Russian Space Program Is A Mess As It Delays Opening New Spaceport Until 2023


Russian Space Program Is A Mess As It Delays Opening New Spaceport Until 2023

Fresh off of losing two rockets in the last sixty days trouble continued for Russia's ailing space program as it announced on Friday that the first launch of a manned spacecraft from the new Vostochny Cosmodrome is now slated for 2023.

That's three years later than originally planned, the head of Roscosmos, Igor Komarov, said Friday.

Vostochny is a $3 billion spaceport under construction in the Amur region of Russia's Far East, which is intended to ensure Russia's independent access to space by easing reliance on the aging and not on Russian soil Baikonur complex in Kazakhstan.

But the project, like the Sochi games or 2018 World Cup, has been plagued by corruption and missed construction deadlines.

“The first launch under the manned [spaceflight] program from Vostochny will take place in 2023,” Komarov was quoted as saying during a tour of the construction.

The first launch is slated to be an Angara-5V, which first launched in July last year. The V variant will be adapted to the safety standards required to launch astronauts.

The target deadline for manned launches from Vostochny aboard Soyuz rockets was prior to 2020, but last month newspaper Kommersant reported that the modified Angara rocket would be used instead. The modifications will take several years to complete, pushing the first manned launch past 2020, though it is likely this decision was taken due to construction issues and not the need for a new rocket.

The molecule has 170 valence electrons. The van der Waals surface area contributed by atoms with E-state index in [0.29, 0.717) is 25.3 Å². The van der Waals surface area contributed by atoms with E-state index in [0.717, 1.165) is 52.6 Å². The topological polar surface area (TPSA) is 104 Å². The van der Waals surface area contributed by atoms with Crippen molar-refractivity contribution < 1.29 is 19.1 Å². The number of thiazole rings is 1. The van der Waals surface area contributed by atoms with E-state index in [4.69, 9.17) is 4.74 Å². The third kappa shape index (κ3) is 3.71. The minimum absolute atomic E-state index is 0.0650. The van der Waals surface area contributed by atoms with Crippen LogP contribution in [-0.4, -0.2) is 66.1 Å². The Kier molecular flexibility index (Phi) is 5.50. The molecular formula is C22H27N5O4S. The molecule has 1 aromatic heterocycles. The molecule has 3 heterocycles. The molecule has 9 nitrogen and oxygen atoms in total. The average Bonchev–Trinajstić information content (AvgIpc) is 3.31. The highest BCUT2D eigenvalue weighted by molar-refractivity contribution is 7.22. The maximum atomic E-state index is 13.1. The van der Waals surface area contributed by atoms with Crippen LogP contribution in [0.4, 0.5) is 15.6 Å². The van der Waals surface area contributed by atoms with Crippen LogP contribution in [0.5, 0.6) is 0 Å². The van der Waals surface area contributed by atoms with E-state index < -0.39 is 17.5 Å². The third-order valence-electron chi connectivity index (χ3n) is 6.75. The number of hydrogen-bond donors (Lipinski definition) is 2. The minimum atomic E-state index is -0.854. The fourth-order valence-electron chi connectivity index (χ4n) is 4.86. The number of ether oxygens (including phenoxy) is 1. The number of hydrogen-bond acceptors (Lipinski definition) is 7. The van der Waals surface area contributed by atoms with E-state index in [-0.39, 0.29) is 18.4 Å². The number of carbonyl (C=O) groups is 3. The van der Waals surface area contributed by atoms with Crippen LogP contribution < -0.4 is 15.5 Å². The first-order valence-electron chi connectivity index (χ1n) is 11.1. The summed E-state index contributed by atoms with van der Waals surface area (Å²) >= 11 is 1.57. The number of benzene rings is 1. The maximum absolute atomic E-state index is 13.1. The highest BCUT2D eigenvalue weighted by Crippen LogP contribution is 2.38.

Russia is not only struggling with corruption but is also having funding issues with Putin's ambitious space program because of heavy economic sanctions placed on Russia for invading Ukraine.

Komarov said, “work on the Angara heavy rocket class is proceeding in two stages. First, we are preparing the launch complex for a launch of Angara in 2021 with an unmanned spacecraft.”

“The next step will be the creation of a second launch pad for the [heavy] Angara-A5, and […] the Angara-5V, [which] will carry a next generation manned spacecraft,” he said.

Komarov did not specify which exact spacecraft would be launched by the Angara-5V, but it is possible that it could be the long awaited New Generation Piloted Transport Ship, designed by Russia's largest spaceship builder, RSC Energia.

The move would come a few years after NASA's new SLS vehicle debuts and also after SpaceX and Boeing launch their own commercial manned spacecraft.

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